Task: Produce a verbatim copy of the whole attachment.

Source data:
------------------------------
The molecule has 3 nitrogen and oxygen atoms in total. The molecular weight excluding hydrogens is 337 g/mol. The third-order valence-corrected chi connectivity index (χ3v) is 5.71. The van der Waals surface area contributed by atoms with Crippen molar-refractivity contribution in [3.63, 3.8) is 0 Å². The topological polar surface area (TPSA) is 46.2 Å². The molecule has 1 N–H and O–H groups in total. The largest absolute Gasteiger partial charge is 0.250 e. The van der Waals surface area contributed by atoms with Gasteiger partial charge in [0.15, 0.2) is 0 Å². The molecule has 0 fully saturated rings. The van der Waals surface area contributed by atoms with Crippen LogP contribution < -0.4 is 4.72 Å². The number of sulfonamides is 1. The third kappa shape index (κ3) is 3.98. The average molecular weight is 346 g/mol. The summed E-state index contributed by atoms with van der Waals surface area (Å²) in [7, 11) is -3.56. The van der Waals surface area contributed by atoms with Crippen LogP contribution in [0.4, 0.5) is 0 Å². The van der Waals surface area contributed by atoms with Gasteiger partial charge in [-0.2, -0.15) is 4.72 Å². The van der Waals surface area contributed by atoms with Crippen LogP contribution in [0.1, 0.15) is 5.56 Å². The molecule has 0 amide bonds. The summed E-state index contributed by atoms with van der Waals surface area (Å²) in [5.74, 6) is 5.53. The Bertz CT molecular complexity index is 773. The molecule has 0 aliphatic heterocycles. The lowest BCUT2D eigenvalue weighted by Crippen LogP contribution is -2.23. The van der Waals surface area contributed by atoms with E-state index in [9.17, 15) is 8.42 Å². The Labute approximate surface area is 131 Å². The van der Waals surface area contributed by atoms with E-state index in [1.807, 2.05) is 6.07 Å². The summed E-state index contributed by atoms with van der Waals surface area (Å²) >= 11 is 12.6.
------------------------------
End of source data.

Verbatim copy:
The molecule has 3 nitrogen and oxygen atoms in total. The molecular weight excluding hydrogens is 337 g/mol. The third-order valence-corrected chi connectivity index (χ3v) is 5.71. The van der Waals surface area contributed by atoms with Crippen molar-refractivity contribution in [3.63, 3.8) is 0 Å². The topological polar surface area (TPSA) is 46.2 Å². The molecule has 1 N–H and O–H groups in total. The largest absolute Gasteiger partial charge is 0.250 e. The van der Waals surface area contributed by atoms with Gasteiger partial charge in [0.15, 0.2) is 0 Å². The molecule has 0 fully saturated rings. The van der Waals surface area contributed by atoms with Crippen LogP contribution < -0.4 is 4.72 Å². The number of sulfonamides is 1. The third kappa shape index (κ3) is 3.98. The average molecular weight is 346 g/mol. The summed E-state index contributed by atoms with van der Waals surface area (Å²) in [7, 11) is -3.56. The van der Waals surface area contributed by atoms with Crippen LogP contribution in [0.4, 0.5) is 0 Å². The van der Waals surface area contributed by atoms with Gasteiger partial charge in [-0.2, -0.15) is 4.72 Å². The van der Waals surface area contributed by atoms with Crippen LogP contribution in [0.1, 0.15) is 5.56 Å². The molecule has 0 amide bonds. The summed E-state index contributed by atoms with van der Waals surface area (Å²) in [5.74, 6) is 5.53. The Bertz CT molecular complexity index is 773. The molecule has 0 aliphatic heterocycles. The lowest BCUT2D eigenvalue weighted by Crippen LogP contribution is -2.23. The van der Waals surface area contributed by atoms with E-state index in [9.17, 15) is 8.42 Å². The Labute approximate surface area is 131 Å². The van der Waals surface area contributed by atoms with E-state index in [1.807, 2.05) is 6.07 Å². The summed E-state index contributed by atoms with van der Waals surface area (Å²) >= 11 is 12.6.